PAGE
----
IADR Abstract Archives

E-cigarette Aerosol Enhances Inflammatory Response in Oral Cells

Objectives: The use of E-cigarette is increasing at an alarming rate worldwide for it is considered safer than conventional tobacco cigarettes. It raises public concern for the side-effect caused by E-cigarettes on the oral health due to various components like nicotine, polypropylene glycol and other diluents contained in the e-cigarette liquid (e-liquid). The initial host interaction of e-cigarette aerosol produces derivatives which may lead to severe oral complications. Here, we examined the effect of e-cigarettes on bacterial infection and pro-inflammatory factors in the oral environment.
Methods: We exposed oral cells to e-cigarette aerosol with the presence of oral anaerobic bacteria including Fusobacterium nucleatum and Porphyromonas gingivalis stained with FITC to assess the extent of bacterial infection. To explore the inflammatory response to e-cigarette in the oral environment, multiple oral cell lines were chosen to be exposed to e-cigarette aerosol with the presence of oral anaerobic bacteria in a chamber designed for aerosol delivery. To compare the effect of pure nicotine with the e-liquid, we exposed the oral cells to the aerosol derived from pure nicotine solution.
Results: Flow cytometry showed that exposure to e-cigarette aerosol increases the bacterial infection by up to 35%. qPCR array showed that two of the key pro-inflammatory cytokines TNF-α and IL-8 are increased significantly. The qPCR and ELISA results reveal that pure nicotine induces less TNF-α and IL-8 as compared to the e-liquid, indicating other components in e-liquid are involved in inducing an inflammatory response. Consistently, HPLC showed that multiple non-nicotine peaks exist in the e-liquid.
Conclusions: Based on our research, we conclude that the use of e-cigarette aerosol enhances the oral bacterial infection and inflammatory response. Specifically, e-liquid increases TNF-α and IL-8 in the presence of oral anaerobic bacteria. Further investigations are required to identify the derivatives present in e-liquid and their impact on oral health.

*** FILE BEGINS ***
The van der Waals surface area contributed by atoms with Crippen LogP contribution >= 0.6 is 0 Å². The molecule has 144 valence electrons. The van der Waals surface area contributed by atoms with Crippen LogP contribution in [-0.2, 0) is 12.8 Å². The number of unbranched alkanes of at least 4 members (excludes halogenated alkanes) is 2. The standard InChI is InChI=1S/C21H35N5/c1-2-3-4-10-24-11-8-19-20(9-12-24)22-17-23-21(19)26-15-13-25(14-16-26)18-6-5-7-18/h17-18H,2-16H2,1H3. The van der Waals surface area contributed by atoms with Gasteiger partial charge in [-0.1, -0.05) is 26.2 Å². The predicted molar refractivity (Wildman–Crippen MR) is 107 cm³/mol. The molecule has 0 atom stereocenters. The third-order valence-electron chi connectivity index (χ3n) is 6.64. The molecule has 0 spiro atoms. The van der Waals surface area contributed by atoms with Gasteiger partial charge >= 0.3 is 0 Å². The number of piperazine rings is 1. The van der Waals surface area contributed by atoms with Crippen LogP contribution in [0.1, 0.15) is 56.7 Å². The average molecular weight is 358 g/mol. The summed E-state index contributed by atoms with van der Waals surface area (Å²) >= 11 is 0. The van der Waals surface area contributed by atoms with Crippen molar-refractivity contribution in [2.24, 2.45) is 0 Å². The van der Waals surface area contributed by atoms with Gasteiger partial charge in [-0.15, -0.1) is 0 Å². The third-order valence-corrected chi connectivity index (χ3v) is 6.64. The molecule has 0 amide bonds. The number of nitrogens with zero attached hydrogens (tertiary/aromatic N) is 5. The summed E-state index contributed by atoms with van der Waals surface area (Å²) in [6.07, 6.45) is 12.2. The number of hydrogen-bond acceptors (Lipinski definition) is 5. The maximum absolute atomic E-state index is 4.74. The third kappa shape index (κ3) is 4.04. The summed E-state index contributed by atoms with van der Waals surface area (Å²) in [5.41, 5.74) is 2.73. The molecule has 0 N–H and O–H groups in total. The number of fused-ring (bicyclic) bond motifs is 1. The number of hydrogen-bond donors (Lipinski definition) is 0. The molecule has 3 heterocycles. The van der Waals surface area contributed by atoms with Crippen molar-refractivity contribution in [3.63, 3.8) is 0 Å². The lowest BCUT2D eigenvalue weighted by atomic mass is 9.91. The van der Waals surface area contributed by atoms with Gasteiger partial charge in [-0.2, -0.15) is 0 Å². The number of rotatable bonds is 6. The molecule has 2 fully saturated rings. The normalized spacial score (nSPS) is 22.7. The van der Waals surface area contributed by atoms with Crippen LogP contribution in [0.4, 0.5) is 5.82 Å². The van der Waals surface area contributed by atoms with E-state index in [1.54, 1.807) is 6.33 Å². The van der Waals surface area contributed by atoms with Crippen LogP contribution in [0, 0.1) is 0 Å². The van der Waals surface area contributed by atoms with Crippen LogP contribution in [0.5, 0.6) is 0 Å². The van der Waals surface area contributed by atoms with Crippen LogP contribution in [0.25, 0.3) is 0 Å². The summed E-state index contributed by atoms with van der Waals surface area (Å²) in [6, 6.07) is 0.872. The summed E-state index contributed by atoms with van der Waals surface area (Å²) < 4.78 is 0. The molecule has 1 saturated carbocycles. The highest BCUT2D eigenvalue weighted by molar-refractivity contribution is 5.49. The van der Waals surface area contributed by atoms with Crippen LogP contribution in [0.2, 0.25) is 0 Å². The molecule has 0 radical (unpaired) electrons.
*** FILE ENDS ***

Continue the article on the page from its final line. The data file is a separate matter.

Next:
AADR/CADR Annual Meeting
2018 AADR/CADR Annual Meeting (Fort Lauderdale, Florida)
Fort Lauderdale, Florida
2018
1356
  • Makwana, Shreya  ( New York University College of Dentistry , Brooklyn Brooklyn , New York , United States )
  • Yang, Jian  ( New York University College of Dentistry , New York New York , New York , United States )
  • Pushalkar, Smruti  ( New York University College of Dentistry , Brooklyn Brooklyn , New York , United States )
  • Trinite, Benjamin  ( New York University College of Dentistry , Brooklyn Brooklyn , New York , United States )
  • Li, Xin  ( New York University College of Dentistry , Brooklyn Brooklyn , New York , United States )
  • Saxena, Deepak  ( New York University College of Dentistry , Brooklyn Brooklyn , New York , United States )
  • NIH
    NONE
    Poster Session
    Microbiology/Immunology: Inflammation
    Friday, 03/23/2018 , 03:45PM - 05:00PM